BA seeking High Court injunction to prevent further cabin crew strikes
Last week, the Unite union announced cabin crew members at British Airways (BA) will strike for four separate five-day strikes in May and June.
The further industrial action comes after Unite members rejected a fresh deal for cabin crew earlier this month.
Unite said 81% of the cabin crew it represents voted against BA’s offer, which sought to resolve the long-running dispute over cost-cutting measures, which include a pay freeze and a switch to part-time working for thousands of staff.
The airline has admitted in the past that it is fighting for its survival and said the cost-cutting programme is part of a strategy to reduce salary costs.
However, in a bid to stop the latest strikes, BA is seeking a High Court injunction to prove strike is illegal, arguing that Unite did not tell members the result of the strike ballot as soon as possible, as based on 1992 legislation.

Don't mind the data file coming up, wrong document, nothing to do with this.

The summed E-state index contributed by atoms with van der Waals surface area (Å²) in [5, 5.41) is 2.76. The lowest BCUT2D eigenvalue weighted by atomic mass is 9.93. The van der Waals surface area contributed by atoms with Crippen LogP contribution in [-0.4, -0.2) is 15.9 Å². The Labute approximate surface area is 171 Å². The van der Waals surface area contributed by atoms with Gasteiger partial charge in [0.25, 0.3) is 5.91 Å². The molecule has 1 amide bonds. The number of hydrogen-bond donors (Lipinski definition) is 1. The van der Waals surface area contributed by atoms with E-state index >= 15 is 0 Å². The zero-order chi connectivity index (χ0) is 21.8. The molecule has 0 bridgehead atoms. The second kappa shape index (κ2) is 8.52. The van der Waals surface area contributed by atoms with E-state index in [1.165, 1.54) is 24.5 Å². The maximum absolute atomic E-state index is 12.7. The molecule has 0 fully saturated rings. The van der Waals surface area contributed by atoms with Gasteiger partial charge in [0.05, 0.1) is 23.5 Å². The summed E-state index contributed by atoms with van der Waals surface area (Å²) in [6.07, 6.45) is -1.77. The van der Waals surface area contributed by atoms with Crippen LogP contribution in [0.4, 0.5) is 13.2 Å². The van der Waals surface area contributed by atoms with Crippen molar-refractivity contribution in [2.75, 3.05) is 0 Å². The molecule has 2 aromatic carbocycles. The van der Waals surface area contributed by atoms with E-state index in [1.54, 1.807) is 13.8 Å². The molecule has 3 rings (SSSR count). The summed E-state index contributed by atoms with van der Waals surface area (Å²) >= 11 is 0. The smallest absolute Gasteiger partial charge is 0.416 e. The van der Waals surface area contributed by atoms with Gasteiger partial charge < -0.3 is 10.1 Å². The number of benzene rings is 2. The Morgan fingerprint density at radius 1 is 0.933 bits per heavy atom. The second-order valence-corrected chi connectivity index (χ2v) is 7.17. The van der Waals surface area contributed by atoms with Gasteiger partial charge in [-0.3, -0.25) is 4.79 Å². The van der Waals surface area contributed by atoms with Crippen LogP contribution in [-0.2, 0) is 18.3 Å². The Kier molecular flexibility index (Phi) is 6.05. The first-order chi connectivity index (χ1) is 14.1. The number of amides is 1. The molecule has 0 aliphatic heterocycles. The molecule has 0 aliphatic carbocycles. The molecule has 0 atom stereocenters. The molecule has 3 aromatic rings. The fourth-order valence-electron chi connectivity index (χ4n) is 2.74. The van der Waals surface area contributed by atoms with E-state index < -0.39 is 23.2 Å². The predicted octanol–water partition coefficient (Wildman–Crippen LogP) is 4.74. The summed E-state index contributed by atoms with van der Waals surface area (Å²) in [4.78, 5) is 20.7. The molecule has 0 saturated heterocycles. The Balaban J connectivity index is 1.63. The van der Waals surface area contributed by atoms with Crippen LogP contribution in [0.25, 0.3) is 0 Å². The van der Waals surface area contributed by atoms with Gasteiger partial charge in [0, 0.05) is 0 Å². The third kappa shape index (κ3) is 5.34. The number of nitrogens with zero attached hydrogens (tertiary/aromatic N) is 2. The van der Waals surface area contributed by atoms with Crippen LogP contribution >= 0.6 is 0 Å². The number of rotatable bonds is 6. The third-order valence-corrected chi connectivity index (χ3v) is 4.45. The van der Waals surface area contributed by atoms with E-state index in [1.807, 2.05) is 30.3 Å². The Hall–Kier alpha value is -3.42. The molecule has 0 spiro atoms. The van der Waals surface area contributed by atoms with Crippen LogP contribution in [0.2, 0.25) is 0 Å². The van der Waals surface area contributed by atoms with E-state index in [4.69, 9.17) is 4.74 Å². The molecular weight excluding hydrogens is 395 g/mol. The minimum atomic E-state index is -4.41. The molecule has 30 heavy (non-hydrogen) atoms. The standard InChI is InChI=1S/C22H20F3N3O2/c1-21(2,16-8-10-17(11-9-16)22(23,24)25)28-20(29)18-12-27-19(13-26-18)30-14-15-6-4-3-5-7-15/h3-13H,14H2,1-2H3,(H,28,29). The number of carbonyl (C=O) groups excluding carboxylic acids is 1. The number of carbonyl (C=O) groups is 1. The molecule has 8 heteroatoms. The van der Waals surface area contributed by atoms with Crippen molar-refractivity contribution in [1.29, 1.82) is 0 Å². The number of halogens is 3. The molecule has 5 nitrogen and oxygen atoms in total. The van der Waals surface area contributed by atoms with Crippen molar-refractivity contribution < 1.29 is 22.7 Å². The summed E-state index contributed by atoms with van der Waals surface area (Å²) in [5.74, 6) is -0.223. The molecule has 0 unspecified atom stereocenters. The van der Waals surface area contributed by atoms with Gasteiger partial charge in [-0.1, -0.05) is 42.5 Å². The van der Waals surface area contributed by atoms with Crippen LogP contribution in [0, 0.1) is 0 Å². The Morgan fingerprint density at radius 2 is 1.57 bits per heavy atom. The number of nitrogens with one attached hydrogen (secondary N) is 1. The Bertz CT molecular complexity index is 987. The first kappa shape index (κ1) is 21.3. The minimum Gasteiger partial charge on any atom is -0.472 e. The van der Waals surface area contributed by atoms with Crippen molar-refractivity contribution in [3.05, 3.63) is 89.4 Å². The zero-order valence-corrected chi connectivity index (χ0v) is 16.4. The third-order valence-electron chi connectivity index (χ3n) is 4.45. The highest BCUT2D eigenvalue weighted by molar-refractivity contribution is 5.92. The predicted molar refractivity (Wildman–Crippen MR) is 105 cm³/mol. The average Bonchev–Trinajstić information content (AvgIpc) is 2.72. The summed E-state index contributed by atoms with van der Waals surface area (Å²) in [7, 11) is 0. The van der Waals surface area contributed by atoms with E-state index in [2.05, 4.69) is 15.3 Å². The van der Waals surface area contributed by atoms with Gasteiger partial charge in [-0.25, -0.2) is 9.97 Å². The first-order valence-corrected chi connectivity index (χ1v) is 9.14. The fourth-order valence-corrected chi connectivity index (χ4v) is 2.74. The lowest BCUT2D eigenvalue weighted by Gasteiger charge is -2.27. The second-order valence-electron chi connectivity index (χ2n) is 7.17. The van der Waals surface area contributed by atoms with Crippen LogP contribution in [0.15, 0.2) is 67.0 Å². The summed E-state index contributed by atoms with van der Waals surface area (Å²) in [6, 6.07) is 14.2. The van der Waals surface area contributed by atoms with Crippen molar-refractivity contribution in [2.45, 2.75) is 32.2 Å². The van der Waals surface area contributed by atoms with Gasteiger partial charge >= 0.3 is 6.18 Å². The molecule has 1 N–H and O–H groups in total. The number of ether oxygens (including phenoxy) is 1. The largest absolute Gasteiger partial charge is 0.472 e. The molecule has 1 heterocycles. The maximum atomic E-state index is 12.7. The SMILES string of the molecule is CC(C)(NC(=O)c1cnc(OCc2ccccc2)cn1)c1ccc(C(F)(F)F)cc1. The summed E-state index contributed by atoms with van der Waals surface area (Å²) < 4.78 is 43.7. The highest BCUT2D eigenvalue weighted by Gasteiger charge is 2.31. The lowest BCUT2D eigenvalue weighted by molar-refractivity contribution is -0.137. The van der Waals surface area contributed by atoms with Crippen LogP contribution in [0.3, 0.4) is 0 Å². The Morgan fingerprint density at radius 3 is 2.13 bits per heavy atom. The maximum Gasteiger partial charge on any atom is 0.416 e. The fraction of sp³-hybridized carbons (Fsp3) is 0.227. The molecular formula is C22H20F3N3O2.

In a further effort to prevent the strikes, the Government and ACAS conciliation service will attempt to get BA and the Unite union to reach a settlement at a meeting later today.
Cabin crew are set to walkout for four separate five-day strikes on: 18-22 May, 24-28 May, 30 May-3 June and 5-9 June.
Cabin crew staged a walkout back in March, which was said to cost the airline £45 million and the airline has faced further disruption due to the ash from the Icelandic volcano, which has cost it an additional £180 million.
However, BA has a good track record in the High Court.
Last December, the Unite union was forced to cancel 12 days of strike action over the Christmas period after the High Court ruled that the union had not correctly included the votes of some cabin crew who had already accepted voluntary redundancy under the airline’s cost-cutting programme.